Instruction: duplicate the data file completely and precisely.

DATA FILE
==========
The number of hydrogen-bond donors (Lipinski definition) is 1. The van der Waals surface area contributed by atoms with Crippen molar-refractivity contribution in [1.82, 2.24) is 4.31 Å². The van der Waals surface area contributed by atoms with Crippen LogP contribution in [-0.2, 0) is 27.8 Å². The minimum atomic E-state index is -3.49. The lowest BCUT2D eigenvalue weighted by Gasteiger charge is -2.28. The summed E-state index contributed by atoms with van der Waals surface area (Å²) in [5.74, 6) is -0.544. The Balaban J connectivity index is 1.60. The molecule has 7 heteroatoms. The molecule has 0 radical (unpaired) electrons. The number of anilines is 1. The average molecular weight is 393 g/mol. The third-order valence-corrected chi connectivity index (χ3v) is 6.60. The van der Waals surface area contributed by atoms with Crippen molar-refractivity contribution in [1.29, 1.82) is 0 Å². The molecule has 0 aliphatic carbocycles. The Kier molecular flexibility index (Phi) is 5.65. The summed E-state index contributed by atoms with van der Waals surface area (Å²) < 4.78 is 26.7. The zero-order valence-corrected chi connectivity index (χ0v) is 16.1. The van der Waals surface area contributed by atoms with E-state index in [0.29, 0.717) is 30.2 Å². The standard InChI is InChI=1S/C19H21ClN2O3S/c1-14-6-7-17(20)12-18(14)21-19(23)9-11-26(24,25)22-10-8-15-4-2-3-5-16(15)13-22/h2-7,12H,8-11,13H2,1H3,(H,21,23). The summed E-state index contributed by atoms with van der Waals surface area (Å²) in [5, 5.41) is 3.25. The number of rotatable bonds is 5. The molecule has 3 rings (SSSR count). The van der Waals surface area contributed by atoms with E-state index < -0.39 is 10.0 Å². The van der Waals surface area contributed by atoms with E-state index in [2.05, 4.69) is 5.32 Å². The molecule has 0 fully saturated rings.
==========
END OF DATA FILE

The number of hydrogen-bond donors (Lipinski definition) is 1. The van der Waals surface area contributed by atoms with Crippen molar-refractivity contribution in [1.82, 2.24) is 4.31 Å². The van der Waals surface area contributed by atoms with Crippen LogP contribution in [-0.2, 0) is 27.8 Å². The minimum atomic E-state index is -3.49. The lowest BCUT2D eigenvalue weighted by Gasteiger charge is -2.28. The summed E-state index contributed by atoms with van der Waals surface area (Å²) in [5.74, 6) is -0.544. The Balaban J connectivity index is 1.60. The molecule has 7 heteroatoms. The molecule has 0 radical (unpaired) electrons. The number of anilines is 1. The average molecular weight is 393 g/mol. The third-order valence-corrected chi connectivity index (χ3v) is 6.60. The van der Waals surface area contributed by atoms with Crippen molar-refractivity contribution in [1.29, 1.82) is 0 Å². The molecule has 0 aliphatic carbocycles. The Kier molecular flexibility index (Phi) is 5.65. The summed E-state index contributed by atoms with van der Waals surface area (Å²) < 4.78 is 26.7. The zero-order valence-corrected chi connectivity index (χ0v) is 16.1. The van der Waals surface area contributed by atoms with E-state index in [0.29, 0.717) is 30.2 Å². The standard InChI is InChI=1S/C19H21ClN2O3S/c1-14-6-7-17(20)12-18(14)21-19(23)9-11-26(24,25)22-10-8-15-4-2-3-5-16(15)13-22/h2-7,12H,8-11,13H2,1H3,(H,21,23). The summed E-state index contributed by atoms with van der Waals surface area (Å²) in [5, 5.41) is 3.25. The number of rotatable bonds is 5. The molecule has 3 rings (SSSR count). The van der Waals surface area contributed by atoms with E-state index < -0.39 is 10.0 Å². The van der Waals surface area contributed by atoms with E-state index in [2.05, 4.69) is 5.32 Å². The molecule has 0 fully saturated rings.